The main difference between literal and free translation is that literal translations involve word-to-word translation, while free translations involve translation of the general meaning of a text.
Translate translates the meaning and context of a text from one language to another. Verbatim translations and free translations are types of translation. Literal translation is the translation of a text word by word from one language to another without considering the meaning of the entire text, while free translation translates a text so that it reflects the general meaning of the original text.
Key areas covered
Free translation, literal translation, translation
What is literal translation?
Literal translation is the translation of a text from one language to another word for word without considering the meaning of the text as a whole. Literal translation is also known as direct translation or word-to-word translation. In translation studies, translators use literal translations for technical translations of legal, scientific, or technical texts.
Since the translator translates the text by looking at each word individually in this type of translation, the original meaning of the text can be changed or lost. This is especially true for the translation of non-technical texts such as literature. This type of translation can, for example, lead to incorrectly translated phrases , incomprehensible sentences or grammatical structures. Machine translations were known in the early days for this type of translation (mistranslation), as they only used a database of words and their translations into different languages.
In addition, literal translations also play a role in the creation of pidgin languages. First generation immigrants often use literal translations when speaking their parents' mother tongue and the language of the new country. This results in a mixture of two languages that is very similar to Pidgin.
What is free translation?
Free translation means translating a text so that it reflects the general meaning of the original text. In contrast to literal translation, free translation does not involve transferring the word-to-word meaning of a text. In addition, this type of translation may or may not closely follow the structure or organization of the original text. Additionally, it doesn't pay special attention to details and may involve adding or deleting content while keeping the general meaning intact. Translators typically make these changes to keep the content and language fluent and natural.
Also known as creative translation, free translation is mainly used for non-technical translations - for example translations of literary works, marketing materials, etc. In addition, translators should have a very good knowledge of both the source and target languages and their cultures in order to create a free translation.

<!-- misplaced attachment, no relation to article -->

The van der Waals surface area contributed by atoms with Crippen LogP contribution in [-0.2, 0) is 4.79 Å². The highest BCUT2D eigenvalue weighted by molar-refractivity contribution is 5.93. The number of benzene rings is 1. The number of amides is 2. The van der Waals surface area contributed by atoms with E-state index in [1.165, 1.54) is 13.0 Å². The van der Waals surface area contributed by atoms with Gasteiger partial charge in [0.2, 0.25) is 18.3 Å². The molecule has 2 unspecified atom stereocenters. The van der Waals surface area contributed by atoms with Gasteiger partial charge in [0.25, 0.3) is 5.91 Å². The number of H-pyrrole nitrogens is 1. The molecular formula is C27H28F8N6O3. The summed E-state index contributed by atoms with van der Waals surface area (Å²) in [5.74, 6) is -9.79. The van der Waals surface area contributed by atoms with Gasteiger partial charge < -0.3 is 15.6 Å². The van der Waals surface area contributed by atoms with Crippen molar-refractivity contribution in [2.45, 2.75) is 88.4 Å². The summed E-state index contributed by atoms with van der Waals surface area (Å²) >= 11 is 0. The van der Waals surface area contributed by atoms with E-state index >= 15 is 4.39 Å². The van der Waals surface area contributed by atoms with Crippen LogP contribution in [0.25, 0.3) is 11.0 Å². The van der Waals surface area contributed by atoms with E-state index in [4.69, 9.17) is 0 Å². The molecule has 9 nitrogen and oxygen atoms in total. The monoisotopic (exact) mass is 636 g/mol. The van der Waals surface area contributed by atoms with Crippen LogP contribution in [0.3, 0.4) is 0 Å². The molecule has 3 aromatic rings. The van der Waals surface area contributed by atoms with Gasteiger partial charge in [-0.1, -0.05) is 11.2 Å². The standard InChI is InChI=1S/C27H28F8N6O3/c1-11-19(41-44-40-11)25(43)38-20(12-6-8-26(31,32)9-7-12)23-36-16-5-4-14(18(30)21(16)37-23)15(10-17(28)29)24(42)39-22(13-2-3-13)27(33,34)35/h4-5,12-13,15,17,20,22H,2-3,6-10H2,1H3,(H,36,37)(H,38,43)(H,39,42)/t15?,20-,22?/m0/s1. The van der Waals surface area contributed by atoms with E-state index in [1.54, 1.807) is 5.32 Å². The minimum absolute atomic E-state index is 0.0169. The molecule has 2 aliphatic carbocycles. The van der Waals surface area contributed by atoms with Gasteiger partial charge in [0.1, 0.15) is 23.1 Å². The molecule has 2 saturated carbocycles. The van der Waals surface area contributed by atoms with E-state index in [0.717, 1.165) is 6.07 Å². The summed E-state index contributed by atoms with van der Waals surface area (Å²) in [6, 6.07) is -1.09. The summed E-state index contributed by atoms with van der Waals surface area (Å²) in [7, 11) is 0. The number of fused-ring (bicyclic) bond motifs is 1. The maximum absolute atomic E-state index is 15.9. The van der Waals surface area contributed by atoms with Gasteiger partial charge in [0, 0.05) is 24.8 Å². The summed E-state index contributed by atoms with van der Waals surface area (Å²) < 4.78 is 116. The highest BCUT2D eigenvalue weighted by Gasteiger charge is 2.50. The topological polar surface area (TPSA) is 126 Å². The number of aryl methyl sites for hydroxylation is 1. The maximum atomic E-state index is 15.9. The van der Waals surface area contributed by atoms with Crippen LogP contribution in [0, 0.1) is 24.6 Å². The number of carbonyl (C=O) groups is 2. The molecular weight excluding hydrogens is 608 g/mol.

Examples of literal and free translation
Now let's look at some French and English idioms to understand the meaning of literal and free translations. If we take the French idiom “ Chercher midi à quatorze heures”, its word-to-word meaning means “look for noon at 2pm ”, but in a free translation a translator would translate this as “overcomplicate things”.
Difference between literal and free translation
Literal translation is the translation of a text word by word from one language to another without considering the meaning of the text as a whole, while free translation is the translation of a text in a way that reflects the general meaning of the text, without the original text Take word-to-word meaning into account.
A literal translation involves a word-to-word translation, and there are no additions or deletions in the original text, but free translations take the meaning in general into account and may include additions and deletions to keep the language fluent and natural.
Type of texts
While literal translations are suitable for technical translations of legal, technical or scientific texts, free translations are ideal for literary translations.
A literal translation involves a word-to-word translation, and there are no additions or deletions in the original text, but free translations take the meaning in general into account and may include additions and deletions to keep the language fluent and natural. So this is the main difference between literal and free translation.
1. " Xuexi Qiangguo in Google Translate " By John Pasden (CC BY-NC 2.0) via Flickr2. " Button-Internet-Languages-Keyboard-Translate-110777 " (CC0) via MaxPixel